With Sen. Barack Obama’s meteoric political career resulting in him becoming the first Black major party candidate for the U.S. presidency, it’s worth noting how Black Issues in Higher Education, the predecessor to Diverse, has covered him over the years. Black Issues chronicled Obama when he came into prominence with his historic 1990 election as the president of the Harvard Law Review. That election, the first ever for any Black at what is considered the most prestigious, student-run law review in the United States, gave national exposure to Obama, foreshadowing his career of high accomplishment.
In “Opening Another Door: The Saga of Harvard’s Barack H. Obama” from the March 15, 1990, edition of Black Issues, former staff writer Gaynelle Evans discovers a young man whose canny self-awareness is captured vividly in the quotes he provides. “People like myself are learning a certain language of mainstream society of power and decision making … .We have an obligation to go back to the Black community, to listen and learn and help give our people a voice,” Obama told Evans.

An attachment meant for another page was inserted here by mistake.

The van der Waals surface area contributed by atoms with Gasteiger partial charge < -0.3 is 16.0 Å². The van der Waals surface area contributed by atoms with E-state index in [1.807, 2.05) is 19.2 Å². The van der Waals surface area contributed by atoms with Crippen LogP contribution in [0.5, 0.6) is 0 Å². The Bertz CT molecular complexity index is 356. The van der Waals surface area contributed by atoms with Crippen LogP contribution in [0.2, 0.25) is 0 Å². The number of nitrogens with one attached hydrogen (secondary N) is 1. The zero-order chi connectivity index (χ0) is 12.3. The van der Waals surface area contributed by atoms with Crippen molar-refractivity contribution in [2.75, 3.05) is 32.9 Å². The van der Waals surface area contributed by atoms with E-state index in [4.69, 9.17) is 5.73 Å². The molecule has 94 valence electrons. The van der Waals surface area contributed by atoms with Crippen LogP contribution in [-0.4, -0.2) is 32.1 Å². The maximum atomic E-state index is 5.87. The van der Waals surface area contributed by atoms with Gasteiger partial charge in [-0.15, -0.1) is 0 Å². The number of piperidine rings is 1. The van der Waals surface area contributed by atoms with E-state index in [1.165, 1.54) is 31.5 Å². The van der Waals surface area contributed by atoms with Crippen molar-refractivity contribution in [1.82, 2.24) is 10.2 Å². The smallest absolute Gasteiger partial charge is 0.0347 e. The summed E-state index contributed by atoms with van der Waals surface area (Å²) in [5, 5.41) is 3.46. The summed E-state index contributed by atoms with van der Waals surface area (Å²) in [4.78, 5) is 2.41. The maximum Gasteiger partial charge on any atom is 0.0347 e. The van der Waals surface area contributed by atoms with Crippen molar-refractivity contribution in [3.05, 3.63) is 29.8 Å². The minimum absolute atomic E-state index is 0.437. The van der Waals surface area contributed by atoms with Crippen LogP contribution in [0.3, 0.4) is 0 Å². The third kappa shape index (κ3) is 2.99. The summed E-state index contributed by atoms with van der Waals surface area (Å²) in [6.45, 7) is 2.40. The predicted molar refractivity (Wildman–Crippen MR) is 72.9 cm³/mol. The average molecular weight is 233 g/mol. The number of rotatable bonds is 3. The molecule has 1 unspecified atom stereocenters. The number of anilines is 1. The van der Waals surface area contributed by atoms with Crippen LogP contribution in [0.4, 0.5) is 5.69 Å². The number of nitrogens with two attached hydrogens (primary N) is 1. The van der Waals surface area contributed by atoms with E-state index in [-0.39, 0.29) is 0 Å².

In 2004, Diverse senior writer Ronald Roach, then a Black Issues senior writer, caught up with Obama in central Illinois as he campaigned for the U.S. Senate during a tour of Illinois community colleges. In a feature article, “Obama Rising,” in the Oct. 7, 2004 edition of Black Issues, and the interview text that accompanied it, “On the Road with Barack Obama,” Obama revealed a wide range of views, including those on U.S. education and how his stint as a lecturer at the University of Chicago law school helped shape his political career.
Check out our previous coverage of Obama here:
Click Here to read article from the March 15, 1990 edition of Black Issues In Higher Education.
Click Here to read article from the October 7, 2004 edition of Diverse: Issues In Higher Education.
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